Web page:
While my corn muffins baked I roasted my tomato, beat two eggs and chopped my roasted bell pepper and chilies. I skinned them, but ate the removed skins while I was cooking (tough, but tasty). I put a little olive oil and a smidgen of butter into a hot skillet over medium heat, added the peppers, poured in the eggs and cooked the mixture until browned. I added my hot roasted tomato, breaking it up with a spatula and turned off the heat, put a couple of corn muffins on my plate and sat to eat. The first bite reminded me why I like seasonal food: the California red bell pepper and its spicy New Mexican cousins got along beautifully, mingling heat and sweetness with a little acid from the tomato. The corn muffins were slightly flatter than I wanted, but they were a beautiful yellow with browned tops, and I must have liked them because I ate three with lunch! I might experiment with adding another quarter cup of cornstarch and reducing the cornmeal to one cup. If I ever get the muffin recipe from The Love Apple, I’ll post it for you.

Gluten-Free Corn Muffins

Preheat oven to 400.

Grease a 12-cup muffin tin with vegetable shortening. Add a tiny dot of butter to each muffin cup.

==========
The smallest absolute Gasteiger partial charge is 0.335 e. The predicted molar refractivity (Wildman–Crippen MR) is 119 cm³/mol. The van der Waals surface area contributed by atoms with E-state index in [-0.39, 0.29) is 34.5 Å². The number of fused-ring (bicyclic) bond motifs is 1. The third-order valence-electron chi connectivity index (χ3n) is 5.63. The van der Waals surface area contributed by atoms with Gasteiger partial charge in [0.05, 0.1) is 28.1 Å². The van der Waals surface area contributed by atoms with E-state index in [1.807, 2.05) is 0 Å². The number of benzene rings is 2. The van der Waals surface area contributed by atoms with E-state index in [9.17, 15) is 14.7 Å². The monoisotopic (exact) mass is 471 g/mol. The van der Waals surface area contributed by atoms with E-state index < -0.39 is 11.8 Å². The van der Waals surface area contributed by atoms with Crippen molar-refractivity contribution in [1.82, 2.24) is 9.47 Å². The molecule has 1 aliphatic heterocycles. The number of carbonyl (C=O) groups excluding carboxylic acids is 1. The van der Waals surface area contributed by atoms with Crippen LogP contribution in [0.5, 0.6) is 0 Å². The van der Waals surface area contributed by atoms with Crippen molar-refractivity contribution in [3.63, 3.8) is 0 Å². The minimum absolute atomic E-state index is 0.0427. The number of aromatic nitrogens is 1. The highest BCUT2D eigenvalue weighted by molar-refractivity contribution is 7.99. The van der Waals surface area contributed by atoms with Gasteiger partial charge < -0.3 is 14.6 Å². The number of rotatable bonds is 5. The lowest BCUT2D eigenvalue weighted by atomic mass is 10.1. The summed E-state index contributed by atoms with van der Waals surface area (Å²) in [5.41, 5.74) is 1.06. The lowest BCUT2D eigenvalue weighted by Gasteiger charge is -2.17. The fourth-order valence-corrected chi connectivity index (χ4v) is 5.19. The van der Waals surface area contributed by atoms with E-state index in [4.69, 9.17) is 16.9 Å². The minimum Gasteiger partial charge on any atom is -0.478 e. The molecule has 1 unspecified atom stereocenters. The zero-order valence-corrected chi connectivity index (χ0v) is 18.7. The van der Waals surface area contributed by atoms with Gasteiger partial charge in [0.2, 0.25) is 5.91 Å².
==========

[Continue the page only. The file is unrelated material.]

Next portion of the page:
Into a small mixing bowl, crack 1 egg.

Add 1 cup milk, plus 2 Tbsp additional milk and 3 Tbsp corn oil, plus 1 Tbsp butter (I melted it in the microwave).

In a larger bowl, combine 1 and 1/4 cups cornmeal, 1/4 cup cornstarch, 2 Tbsp sugar, 1 Tbsp baking powder, 1/2 tsp salt. Whisk together (I didn’t sift the cornstarch, but you might want to — less whisking that way).

Put muffin tin in hot oven to heat while you stir the wet ingredients into the dry just to combine.

Carefully remove hot muffin tin from oven and pour batter into muffin cups. This step gives you crusty brown outsides to the muffins as the batter hits the hot fat. Return muffin tin to oven and bake for 15 minutes.

Tangential story: on the plane home from Albuquerque, I slipped into a middle seat. After we were in the air the young woman in the window seat took out a glazed brown paper box. opened it up, and started to eat kale. No lie.

Painting Note: For more information on “California-New Mexico Lunch Date” or any other original painting, please contact me here.